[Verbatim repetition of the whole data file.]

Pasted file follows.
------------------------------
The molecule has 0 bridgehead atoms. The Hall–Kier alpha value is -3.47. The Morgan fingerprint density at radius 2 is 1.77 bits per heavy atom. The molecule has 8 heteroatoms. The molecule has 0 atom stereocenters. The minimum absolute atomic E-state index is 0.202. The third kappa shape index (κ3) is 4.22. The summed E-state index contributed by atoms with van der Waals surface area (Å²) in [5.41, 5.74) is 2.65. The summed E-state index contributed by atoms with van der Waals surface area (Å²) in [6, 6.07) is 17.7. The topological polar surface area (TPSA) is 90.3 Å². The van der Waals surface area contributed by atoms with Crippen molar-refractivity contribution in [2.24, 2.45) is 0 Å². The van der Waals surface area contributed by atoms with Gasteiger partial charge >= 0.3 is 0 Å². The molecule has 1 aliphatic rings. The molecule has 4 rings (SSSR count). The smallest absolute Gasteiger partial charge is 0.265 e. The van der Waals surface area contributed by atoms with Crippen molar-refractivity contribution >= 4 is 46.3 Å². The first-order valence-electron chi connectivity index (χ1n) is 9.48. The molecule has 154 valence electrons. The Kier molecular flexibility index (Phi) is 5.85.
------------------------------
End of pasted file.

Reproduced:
The molecule has 0 bridgehead atoms. The Hall–Kier alpha value is -3.47. The Morgan fingerprint density at radius 2 is 1.77 bits per heavy atom. The molecule has 8 heteroatoms. The molecule has 0 atom stereocenters. The minimum absolute atomic E-state index is 0.202. The third kappa shape index (κ3) is 4.22. The summed E-state index contributed by atoms with van der Waals surface area (Å²) in [5.41, 5.74) is 2.65. The summed E-state index contributed by atoms with van der Waals surface area (Å²) in [6, 6.07) is 17.7. The topological polar surface area (TPSA) is 90.3 Å². The van der Waals surface area contributed by atoms with Crippen molar-refractivity contribution in [2.24, 2.45) is 0 Å². The van der Waals surface area contributed by atoms with Gasteiger partial charge >= 0.3 is 0 Å². The molecule has 1 aliphatic rings. The molecule has 4 rings (SSSR count). The smallest absolute Gasteiger partial charge is 0.265 e. The van der Waals surface area contributed by atoms with Crippen molar-refractivity contribution >= 4 is 46.3 Å². The first-order valence-electron chi connectivity index (χ1n) is 9.48. The molecule has 154 valence electrons. The Kier molecular flexibility index (Phi) is 5.85.